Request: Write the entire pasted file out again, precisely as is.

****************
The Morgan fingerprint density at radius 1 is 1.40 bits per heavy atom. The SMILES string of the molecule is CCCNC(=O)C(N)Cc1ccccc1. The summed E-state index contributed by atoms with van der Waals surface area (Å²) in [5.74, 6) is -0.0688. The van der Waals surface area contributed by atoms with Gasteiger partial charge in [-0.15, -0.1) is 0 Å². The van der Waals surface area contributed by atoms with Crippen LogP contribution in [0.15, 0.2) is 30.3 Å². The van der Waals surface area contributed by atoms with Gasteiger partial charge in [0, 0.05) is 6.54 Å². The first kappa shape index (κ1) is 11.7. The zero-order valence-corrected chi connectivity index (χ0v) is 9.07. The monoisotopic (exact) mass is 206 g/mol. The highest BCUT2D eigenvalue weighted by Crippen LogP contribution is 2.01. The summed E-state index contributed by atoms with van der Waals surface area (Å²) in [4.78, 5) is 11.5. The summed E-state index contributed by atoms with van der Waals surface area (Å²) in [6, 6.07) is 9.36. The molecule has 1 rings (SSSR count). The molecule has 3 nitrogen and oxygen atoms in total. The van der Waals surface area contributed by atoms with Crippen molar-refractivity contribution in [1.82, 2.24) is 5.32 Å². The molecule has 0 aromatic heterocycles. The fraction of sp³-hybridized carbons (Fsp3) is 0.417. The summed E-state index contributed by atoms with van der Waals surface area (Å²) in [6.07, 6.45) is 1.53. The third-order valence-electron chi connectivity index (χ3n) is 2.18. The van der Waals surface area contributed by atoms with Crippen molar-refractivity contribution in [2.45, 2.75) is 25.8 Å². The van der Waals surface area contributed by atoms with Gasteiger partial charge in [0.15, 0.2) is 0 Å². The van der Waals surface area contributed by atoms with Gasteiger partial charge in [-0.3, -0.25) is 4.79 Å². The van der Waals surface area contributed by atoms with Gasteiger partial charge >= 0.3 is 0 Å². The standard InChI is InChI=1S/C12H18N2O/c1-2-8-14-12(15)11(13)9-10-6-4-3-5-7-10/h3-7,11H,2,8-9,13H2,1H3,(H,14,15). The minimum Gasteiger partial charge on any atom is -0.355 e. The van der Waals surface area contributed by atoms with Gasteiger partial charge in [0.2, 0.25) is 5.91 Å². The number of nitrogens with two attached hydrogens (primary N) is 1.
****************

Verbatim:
The Morgan fingerprint density at radius 1 is 1.40 bits per heavy atom. The SMILES string of the molecule is CCCNC(=O)C(N)Cc1ccccc1. The summed E-state index contributed by atoms with van der Waals surface area (Å²) in [5.74, 6) is -0.0688. The van der Waals surface area contributed by atoms with Gasteiger partial charge in [-0.15, -0.1) is 0 Å². The van der Waals surface area contributed by atoms with Crippen LogP contribution in [0.15, 0.2) is 30.3 Å². The van der Waals surface area contributed by atoms with Gasteiger partial charge in [0, 0.05) is 6.54 Å². The first kappa shape index (κ1) is 11.7. The zero-order valence-corrected chi connectivity index (χ0v) is 9.07. The monoisotopic (exact) mass is 206 g/mol. The highest BCUT2D eigenvalue weighted by Crippen LogP contribution is 2.01. The summed E-state index contributed by atoms with van der Waals surface area (Å²) in [4.78, 5) is 11.5. The summed E-state index contributed by atoms with van der Waals surface area (Å²) in [6, 6.07) is 9.36. The molecule has 1 rings (SSSR count). The molecule has 3 nitrogen and oxygen atoms in total. The van der Waals surface area contributed by atoms with Crippen molar-refractivity contribution in [1.82, 2.24) is 5.32 Å². The molecule has 0 aromatic heterocycles. The fraction of sp³-hybridized carbons (Fsp3) is 0.417. The summed E-state index contributed by atoms with van der Waals surface area (Å²) in [6.07, 6.45) is 1.53. The third-order valence-electron chi connectivity index (χ3n) is 2.18. The van der Waals surface area contributed by atoms with Crippen molar-refractivity contribution in [2.45, 2.75) is 25.8 Å². The van der Waals surface area contributed by atoms with Gasteiger partial charge in [0.15, 0.2) is 0 Å². The van der Waals surface area contributed by atoms with Gasteiger partial charge in [-0.3, -0.25) is 4.79 Å². The van der Waals surface area contributed by atoms with Gasteiger partial charge >= 0.3 is 0 Å². The standard InChI is InChI=1S/C12H18N2O/c1-2-8-14-12(15)11(13)9-10-6-4-3-5-7-10/h3-7,11H,2,8-9,13H2,1H3,(H,14,15). The minimum Gasteiger partial charge on any atom is -0.355 e. The van der Waals surface area contributed by atoms with Gasteiger partial charge in [0.2, 0.25) is 5.91 Å². The number of nitrogens with two attached hydrogens (primary N) is 1.